Steven Heller interviews Ryan Mungia about his first venture into print publishing, "Protect Yourself: Veneral Disease Posters of World War II," which sheds light in the shadows of wartime behavior.
I like to say I worked for the "underground press" during the late 1960s. But despite the primitive working conditions and equipment, there was little in common with the men and women who risked their lives producing contraband underground papers during Nazi occupation of Europe.
“War and Propaganda 14/18”, a new exhibition, provides insight into the broad spectrum of mass manipulation in everything from posters to children's toys carried out during the period in question.
These Beadle's Frontier novelettes were also known as "dime novels," and were also fodder for racist exceptionalism, the kind of misconceptions that have long hindered racial and ethnic harmony in the big melting pot.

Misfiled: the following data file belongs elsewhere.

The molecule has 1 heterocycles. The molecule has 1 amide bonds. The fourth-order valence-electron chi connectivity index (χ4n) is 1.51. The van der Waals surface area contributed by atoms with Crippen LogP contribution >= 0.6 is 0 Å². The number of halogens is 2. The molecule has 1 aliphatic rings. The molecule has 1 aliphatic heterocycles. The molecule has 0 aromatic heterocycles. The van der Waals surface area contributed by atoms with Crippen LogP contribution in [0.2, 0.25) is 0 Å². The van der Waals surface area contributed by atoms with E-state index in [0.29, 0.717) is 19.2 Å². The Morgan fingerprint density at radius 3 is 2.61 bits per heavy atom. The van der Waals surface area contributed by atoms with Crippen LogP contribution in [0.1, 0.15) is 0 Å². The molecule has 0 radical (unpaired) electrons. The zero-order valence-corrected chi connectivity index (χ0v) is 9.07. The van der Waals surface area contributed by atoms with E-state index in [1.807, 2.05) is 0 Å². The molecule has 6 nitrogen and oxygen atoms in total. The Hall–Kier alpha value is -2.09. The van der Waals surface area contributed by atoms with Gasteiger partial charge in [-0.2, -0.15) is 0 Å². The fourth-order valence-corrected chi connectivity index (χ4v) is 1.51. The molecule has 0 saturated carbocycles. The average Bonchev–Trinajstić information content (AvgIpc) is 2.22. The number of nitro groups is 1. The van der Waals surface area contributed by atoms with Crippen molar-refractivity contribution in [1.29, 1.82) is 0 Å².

Robbie Conal, infamous street graphics rabble-rouser, was recently broadsided on his home turf by a sneak-attack art exhibition titled "Poster Roast."
Notgeld ("emergency" or "necessity money") refers to money issued by cities in Germany and Austria during the 1920s, a period of rapid and rabid inflation. Here are several examples.
Heller discusses the idea of utopia. Since he's on the look out for books, pamphlets and articles that mention utopia, he shows us one example.
"Images De L'Espagne Franquiste" (Images of Franco's Spain) with drawings by Badia-Vilato and text by Mateo Santos criticize Francisco Franco's regime. Read on to see why Heller calls the book "beautifully stylized and shockingly symbolic."
"Rolling Stone" was tied with politics and culture, and this cover in which Ralph Steadman created a political caricature is no different.
Heller recalls his first newspaper gig at an underground left-ist publication - and getting published at age 17.